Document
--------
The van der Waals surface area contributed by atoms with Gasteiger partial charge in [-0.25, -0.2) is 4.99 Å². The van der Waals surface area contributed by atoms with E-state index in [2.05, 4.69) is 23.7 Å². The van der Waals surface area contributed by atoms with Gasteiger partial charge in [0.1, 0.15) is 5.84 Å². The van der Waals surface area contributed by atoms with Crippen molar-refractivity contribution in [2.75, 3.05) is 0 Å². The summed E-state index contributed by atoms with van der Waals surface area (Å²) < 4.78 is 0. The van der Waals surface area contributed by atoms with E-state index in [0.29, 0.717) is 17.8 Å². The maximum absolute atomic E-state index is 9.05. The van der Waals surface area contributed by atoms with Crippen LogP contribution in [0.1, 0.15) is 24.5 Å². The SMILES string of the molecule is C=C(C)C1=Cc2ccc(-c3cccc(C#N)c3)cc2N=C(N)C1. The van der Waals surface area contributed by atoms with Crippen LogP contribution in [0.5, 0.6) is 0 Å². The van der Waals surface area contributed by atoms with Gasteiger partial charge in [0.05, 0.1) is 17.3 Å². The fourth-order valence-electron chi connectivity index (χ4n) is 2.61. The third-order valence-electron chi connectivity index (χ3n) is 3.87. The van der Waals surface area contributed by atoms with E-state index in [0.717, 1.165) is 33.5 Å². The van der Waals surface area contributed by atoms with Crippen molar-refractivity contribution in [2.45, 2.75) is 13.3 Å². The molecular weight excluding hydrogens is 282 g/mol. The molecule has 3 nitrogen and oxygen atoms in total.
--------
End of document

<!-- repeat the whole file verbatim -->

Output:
The van der Waals surface area contributed by atoms with Gasteiger partial charge in [-0.25, -0.2) is 4.99 Å². The van der Waals surface area contributed by atoms with E-state index in [2.05, 4.69) is 23.7 Å². The van der Waals surface area contributed by atoms with Gasteiger partial charge in [0.1, 0.15) is 5.84 Å². The van der Waals surface area contributed by atoms with Crippen molar-refractivity contribution in [2.75, 3.05) is 0 Å². The summed E-state index contributed by atoms with van der Waals surface area (Å²) < 4.78 is 0. The van der Waals surface area contributed by atoms with E-state index in [0.29, 0.717) is 17.8 Å². The maximum absolute atomic E-state index is 9.05. The van der Waals surface area contributed by atoms with Crippen LogP contribution in [0.1, 0.15) is 24.5 Å². The SMILES string of the molecule is C=C(C)C1=Cc2ccc(-c3cccc(C#N)c3)cc2N=C(N)C1. The van der Waals surface area contributed by atoms with Crippen LogP contribution in [0.5, 0.6) is 0 Å². The van der Waals surface area contributed by atoms with Gasteiger partial charge in [0.05, 0.1) is 17.3 Å². The fourth-order valence-electron chi connectivity index (χ4n) is 2.61. The third-order valence-electron chi connectivity index (χ3n) is 3.87. The van der Waals surface area contributed by atoms with E-state index in [0.717, 1.165) is 33.5 Å². The van der Waals surface area contributed by atoms with Crippen molar-refractivity contribution in [2.45, 2.75) is 13.3 Å². The molecular weight excluding hydrogens is 282 g/mol. The molecule has 3 nitrogen and oxygen atoms in total.